Yucatan Before and After the Conquest, by Diego de Landa, tr. William Gates, , at sacred-texts.com
God has not only given through our Spanish nation all this increase of these things, so necessary for man's service, that for these alone what they give or will give to the Spaniards is no payment, but there has come to them without payment that which can neither be bought or deserved, which is justice and Christianity, and the peace in which they live. For these they owe more to Spain and the Spaniards, and chiefly to their very Catholic sovereigns, who with such continuous care and such great Christianity have provided and do provide them with these two things, than they do to their first founders, evil
parents who begat them in sin and as sons of wrath, while Christianity gives them birth in grace and for the enjoyment of life eternal. Their first founders did not know what order to give them that they might evade the so many and so great errors in which they have lived. Justice has taken them out from that through the preaching, and it must keep them from returning; or if they revert, it must pull them out.
It is with reason then, that Spain can glorify God in that he elected her among the nations for the remedy for so many peoples, and for which they owe her much more than they do to their founders or progenitors. For as the blessed St. Gregory said, it had been of little good to us to be born had we not come to being redeemed through Christ. We can say too with Anselm, that being redeemed is of no value to us if we do not attain the fruit of redemption, which is our salvation. And thus they err who say that because the Indians have received aggravations, vexations and bad examples from the Spaniards, it had been better for them not to have been discovered; because those were still greater vexations and aggravations which they perpetually inflicted on each other, killing, enslaving, and sacrificing themselves to the demons. As to the bad example, if they have had such, or today have it from some, the King has remedied it, and daily does remedy it by his Justices, and by the constant preaching and persevering opposition of the men of religion * to those who set such examples, or have set them; for the teaching is evangelical, and scandals and had examples are necessary things. So I believe it has been among these people, that they might understand, separating the gold from the clay and the grain from the chaff, how to esteem virtue as they have done; seeing with the philosopher how the virtues shine amidst the vices, and the virtuous among the vicious; bad examples and scandals were terrible afflictions indeed, were they not squared by what is good.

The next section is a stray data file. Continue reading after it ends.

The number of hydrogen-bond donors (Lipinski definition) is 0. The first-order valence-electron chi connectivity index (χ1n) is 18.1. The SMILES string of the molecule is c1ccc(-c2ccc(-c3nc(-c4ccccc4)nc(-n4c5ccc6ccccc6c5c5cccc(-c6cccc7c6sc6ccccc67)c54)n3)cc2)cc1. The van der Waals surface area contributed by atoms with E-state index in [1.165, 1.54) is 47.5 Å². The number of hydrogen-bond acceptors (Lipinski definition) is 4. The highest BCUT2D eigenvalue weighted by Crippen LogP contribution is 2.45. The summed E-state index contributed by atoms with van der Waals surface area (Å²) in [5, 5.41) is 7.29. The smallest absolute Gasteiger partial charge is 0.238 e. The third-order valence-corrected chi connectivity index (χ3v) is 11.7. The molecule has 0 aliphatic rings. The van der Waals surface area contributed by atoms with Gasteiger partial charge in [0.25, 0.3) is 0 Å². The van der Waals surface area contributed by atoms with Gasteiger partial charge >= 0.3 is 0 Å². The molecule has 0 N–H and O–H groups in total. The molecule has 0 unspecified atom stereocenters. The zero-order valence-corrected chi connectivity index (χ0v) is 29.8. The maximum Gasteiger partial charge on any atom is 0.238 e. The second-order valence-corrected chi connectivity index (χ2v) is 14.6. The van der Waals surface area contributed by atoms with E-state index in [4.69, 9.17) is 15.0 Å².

And so do thou, dearest reader, on thy part pray God therefore, and receive my small effort with a pardon for its defects, remembering when you meet them that not only do I not defend them (as St. Augustine said of Tullius that he declared he had never spoken a word he desired to revoke, which the saint disapproved because it is human to err); but first, before you come to them, you will meet them revoked or confessed in my introductions or prologues. Thus you will judge, in company with the blessed Augustine in his letter to Marcella, the difference between him who confesses his error or fault and him who defends it; and you will pardon mine as the prophet says God does both mine and yours, saying: "Lord, I said I will confess my ill deeds and injustice, and thou dost quickly give pardon."
112:* Los religiosos was used specifically for the members of the monastic orders, in distinction from the regular clergy, whose heads were the Bishops, in whom alone rested inquisitorial rights.